No matter which hemisphere you live in, you’ll be in for a treat if you look up tonight. The annual Orionids meteor shower is peaking right now, and this year it’s going to be pretty chill. If you can escape city lights, you can catch up to 20 meteors an hour. The Orionids are known for particularly bright and fast meteors that leave a lingering trail, so there’s a really good chance you’ll see a good show.

The peak of the meteor shower was actually right before dawn this morning, but if you weren’t willing to crawl out of bed in the wee hours of the morning, you can still catch a good show tonight into tomorrow morning. Look toward the southeast to see the radiant point of the meteors. They’ll appear to be originating near the constellation Orion (hence the name “Orionids”).

This year is relatively mild at about 10 to 20 meteors per hour. Some years have as many as 75 meteors in an hour, while other meteor showers, like the Perseids in August or the Geminids in December, can have hundreds in an hour.

The material burning up in the Earth’s atmosphere is debris left behind by Comet Halley. We last saw the comet from Earth back in 1986, and won’t see it again until 2061, but our planet still intersects its orbit twice each year. The Eta Aquarids meteor shower in May is also caused by Comet Halley’s debris.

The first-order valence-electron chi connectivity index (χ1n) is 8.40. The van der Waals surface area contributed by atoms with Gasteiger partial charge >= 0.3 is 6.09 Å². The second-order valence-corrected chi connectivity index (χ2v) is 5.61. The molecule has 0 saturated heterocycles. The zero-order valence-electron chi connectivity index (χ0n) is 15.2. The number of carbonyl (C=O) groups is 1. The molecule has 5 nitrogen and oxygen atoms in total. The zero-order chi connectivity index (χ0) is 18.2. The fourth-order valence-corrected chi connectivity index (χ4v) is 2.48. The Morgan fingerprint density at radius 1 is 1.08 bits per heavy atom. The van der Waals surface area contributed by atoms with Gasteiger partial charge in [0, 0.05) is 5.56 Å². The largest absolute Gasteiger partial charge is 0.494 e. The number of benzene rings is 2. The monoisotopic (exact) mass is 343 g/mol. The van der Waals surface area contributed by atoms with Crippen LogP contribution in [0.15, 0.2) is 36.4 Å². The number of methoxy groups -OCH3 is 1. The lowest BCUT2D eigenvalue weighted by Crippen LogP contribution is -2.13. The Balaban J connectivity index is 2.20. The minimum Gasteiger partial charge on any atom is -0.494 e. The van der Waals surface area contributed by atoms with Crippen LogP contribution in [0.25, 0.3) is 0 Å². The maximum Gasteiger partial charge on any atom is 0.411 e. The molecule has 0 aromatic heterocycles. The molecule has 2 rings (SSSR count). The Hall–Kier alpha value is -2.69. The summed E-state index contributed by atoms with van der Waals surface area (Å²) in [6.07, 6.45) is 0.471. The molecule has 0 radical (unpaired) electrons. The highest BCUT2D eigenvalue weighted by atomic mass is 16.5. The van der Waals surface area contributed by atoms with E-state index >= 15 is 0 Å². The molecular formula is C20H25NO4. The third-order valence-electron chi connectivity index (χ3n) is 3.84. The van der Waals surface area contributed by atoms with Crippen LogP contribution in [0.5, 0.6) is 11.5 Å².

comet
Comet Halley in 1986

If you want to catch the Orionids, you’ll need to get as far from light pollution as possible. The waning moon is already putting out enough light to make seeing the meteors hard, so getting as far from city lights as you can is key. You can use a map like Dark Site Finder to find the least light-polluted spot near you. If you can’t quite get away from light completely, you can still find a spot in a darker city park. The brighter Orionids will cut through the light pollution better than most meteor showers, so grab a blanket and settle in for a chill light show.

Photos via NASA/W. Liller, Mike Lewinski (CC BY 2.0)

Kelsey Kennedy is a science journalist from Oregon, now based in New York City. She's written about science, technology, and the environment for Quartz, Undark, and Scienceline.